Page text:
Economic pain from coronavirus could be “deep rooted” and “long lasting”
University of Brighton finance expert Dr Rob Hayward has warned the road to economic recovery will be bumpy, ahead of lockdown easing this Saturday.
With pubs, cafes, restaurants, cinemas and museums among the establishments permitted to reopen (with restrictions) on 4 July, there is a chance for businesses to attempt to get back on track following the lockdown measures imposed due to Covid-19.
Dr Hayward, course leader for our Finance Masters courses and Senior Lecturer in the Brighton Business School, told the University of Brighton podcast much of the damage has been done and there are concerns that many businesses will continue to struggle.
He said: “Shops have been quite innovative in the way that they’ve responded to the crisis. I think in most cases, shops are dealing with quite low profit margins and so they haven’t got much scope to last for a number of months without getting any revenue from shopping.
“They have fixed costs in many cases, although some of those might have been deferred. Certainly, the taxes have, but they always have some expenditure. So, I think the longer it goes on, the more retail and hospitality establishments will go bankrupt. And so, the quicker the government can get things moving again, the more likely it is we can save some of these small businesses.”
On the big picture, Dr Hayward also has his concerns: “I think it’s is a bit unclear how rapid the emergence from the lockdown will be, but I think there’s a risk that it’s going to be quite painful over the next six months and that the end of the furlough scheme will mean that businesses will start to lay people off. The fact that we have more people becoming unemployed will be a bit of a shock.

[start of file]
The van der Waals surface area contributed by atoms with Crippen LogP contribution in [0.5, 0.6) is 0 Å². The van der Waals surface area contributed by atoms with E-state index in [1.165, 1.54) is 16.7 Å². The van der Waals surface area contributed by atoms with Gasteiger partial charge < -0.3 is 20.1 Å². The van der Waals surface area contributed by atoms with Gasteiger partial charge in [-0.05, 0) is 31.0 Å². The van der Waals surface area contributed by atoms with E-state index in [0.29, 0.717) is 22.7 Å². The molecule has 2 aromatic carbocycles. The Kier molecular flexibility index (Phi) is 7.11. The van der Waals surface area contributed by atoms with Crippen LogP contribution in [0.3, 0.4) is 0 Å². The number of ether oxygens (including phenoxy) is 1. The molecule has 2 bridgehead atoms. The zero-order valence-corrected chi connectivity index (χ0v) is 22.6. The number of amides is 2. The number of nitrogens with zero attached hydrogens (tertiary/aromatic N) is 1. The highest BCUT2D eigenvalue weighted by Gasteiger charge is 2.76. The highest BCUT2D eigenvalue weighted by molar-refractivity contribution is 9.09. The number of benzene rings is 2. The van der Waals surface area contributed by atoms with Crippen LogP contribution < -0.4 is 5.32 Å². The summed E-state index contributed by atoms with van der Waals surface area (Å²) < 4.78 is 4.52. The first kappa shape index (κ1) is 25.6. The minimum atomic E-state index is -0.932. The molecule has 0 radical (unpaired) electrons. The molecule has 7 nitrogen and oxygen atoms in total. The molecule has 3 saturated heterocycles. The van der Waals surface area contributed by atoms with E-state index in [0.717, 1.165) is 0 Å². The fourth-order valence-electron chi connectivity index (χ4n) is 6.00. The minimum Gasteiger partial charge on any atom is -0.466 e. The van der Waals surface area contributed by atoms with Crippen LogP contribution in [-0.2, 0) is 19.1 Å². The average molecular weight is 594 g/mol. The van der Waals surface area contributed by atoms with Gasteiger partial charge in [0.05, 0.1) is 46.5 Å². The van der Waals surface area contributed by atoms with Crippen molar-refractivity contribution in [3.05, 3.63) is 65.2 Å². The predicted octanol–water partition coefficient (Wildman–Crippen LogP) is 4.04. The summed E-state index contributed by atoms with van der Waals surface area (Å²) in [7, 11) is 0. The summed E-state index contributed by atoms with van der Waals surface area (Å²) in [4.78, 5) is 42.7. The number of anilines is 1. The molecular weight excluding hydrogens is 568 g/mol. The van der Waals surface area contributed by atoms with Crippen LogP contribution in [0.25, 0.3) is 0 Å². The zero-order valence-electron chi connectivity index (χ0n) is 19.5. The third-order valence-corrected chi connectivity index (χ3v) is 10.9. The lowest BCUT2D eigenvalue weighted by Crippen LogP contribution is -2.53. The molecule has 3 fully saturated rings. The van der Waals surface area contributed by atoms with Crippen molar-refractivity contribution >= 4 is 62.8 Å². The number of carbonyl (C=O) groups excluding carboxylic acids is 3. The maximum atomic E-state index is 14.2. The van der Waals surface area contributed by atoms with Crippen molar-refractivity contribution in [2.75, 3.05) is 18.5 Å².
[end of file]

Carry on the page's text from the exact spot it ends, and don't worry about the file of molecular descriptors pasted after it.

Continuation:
“It’s not, I don’t think, going to be a smooth bounce back to where we were before. It’s going to take a long time to get there, if we ever do. It’s probably going to be quite a painful adjustment process to move the economy back to even the level of output and employment which we had back in January and February.”
It’s not all doom and gloom, though, with Dr Hayward believing the pandemic is an opportunity to work on green projects in order to reach a carbon neutral economy.
He said: “If the government borrows money and embarks on these projects, building infrastructure – which is going to help the economy, building green energy resources, introducing public transport which is better for the environment and changing the insulation of homes, all of these need to be done anyway.
The government can employ people who have been made unemployed, get them spending and give them more confidence and skills”.